• Data Backup and Disaster Recovery Procedures: to ensure that data backups are being made and tested on a scheduled basis, sufficient to ecover in the event of a systems failure, data loss, or other disaster. • Documentation: to ensure that all systems, procedures, and policies are properly documented and updated, including the appropriate retention of systems reports, error, help desk, and other related problem logs. • Performance and Capacity Planning: to ensure that all systems are performing according to required levels, considering uptime, systems availability, bandwidth, data storage availability, and the archival of older data files. Change Management: to ensure that all major changes to systems hardware and software are properly documented, tested and verified prior to implementation, with appropriate back-out plans. Step Three: Define the Audit Process Once you have defined your audit goals and objectives, you will need to specify the audit process – i. e. how your audit will be conducted. You will need to create your audit team, and assign roles and responsibilities. Exact audit procedures will vary based upon the systems being audited, and the size and scope of the audit itself.
In most cases, IT audit procedures can include any or all of the following: • Hands-on, on-site, technical reviews (using automated tools or manual procedures). • Procedures testing and validation. • On site premises inspections • Interviews with IT staff. • Physical reviews of technical documentation, logs and systems reports. • Interviews with end-users. Step Four: Conduct the Audit Audits should not be surprise attacks … they should be scheduled events. It is very difficult fake IT compliance, and very little can be gained from unscheduled audits.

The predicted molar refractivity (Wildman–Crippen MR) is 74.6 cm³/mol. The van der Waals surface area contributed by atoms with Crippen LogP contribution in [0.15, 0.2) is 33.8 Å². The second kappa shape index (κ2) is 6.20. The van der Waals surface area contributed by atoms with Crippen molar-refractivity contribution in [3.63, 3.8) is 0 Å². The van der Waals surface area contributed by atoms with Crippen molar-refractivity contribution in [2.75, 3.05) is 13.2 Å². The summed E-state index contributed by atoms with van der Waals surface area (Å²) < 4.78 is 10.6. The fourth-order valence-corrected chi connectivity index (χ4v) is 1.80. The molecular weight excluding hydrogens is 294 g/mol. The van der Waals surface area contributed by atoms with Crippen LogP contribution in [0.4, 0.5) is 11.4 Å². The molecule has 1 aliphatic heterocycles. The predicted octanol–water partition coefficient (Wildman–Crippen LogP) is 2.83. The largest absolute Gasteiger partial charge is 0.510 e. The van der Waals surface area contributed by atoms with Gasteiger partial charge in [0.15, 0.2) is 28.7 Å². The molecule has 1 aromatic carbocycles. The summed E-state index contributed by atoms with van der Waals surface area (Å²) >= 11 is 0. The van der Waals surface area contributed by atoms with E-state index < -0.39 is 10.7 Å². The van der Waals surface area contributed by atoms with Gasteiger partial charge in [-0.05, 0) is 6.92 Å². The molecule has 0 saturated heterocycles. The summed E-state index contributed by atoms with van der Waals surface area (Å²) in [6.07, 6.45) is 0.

If a pending audit causes IT staff to clean up minor errors and omissions, then the goal of the audit has been largely reached … to ensure compliance. For an audit to be truly effective, communication and cooperation is essential, and that can only be obtained through a non-threatening process of review and evaluation. • Schedule the audit with IT managers and any essential staff. • Request any special security requirements in advance (ids, passwords). • Identify any required documentation, logs and records. Schedule time for an informal review of preliminary results. Step Five: Applying Audit Results Before you begin your audit, you should set clear expectations for the use and application of audit results. Since “blame” should not be the goal of any audit, audit results should be clearly and openly communicated. While all results may not be positive, at the end of the process, there should be a clear direction for improvement. If audit results show a lack of compliance, the reasons must be evaluated …. erhaps IT has not been properly funded, or policies are unrealistic and inappropriate, and compliance is impossible. Audit results have to be viewed as a whole, in context of IT funding and staffing capabilities, and potentially reasonable IT practices. And overall, auditing is a means to an end, not a goal in and of itself. The ultimate goal is to ensure that essential systems are reliable and secure, and that technology is used to support and advance key business needs and objectives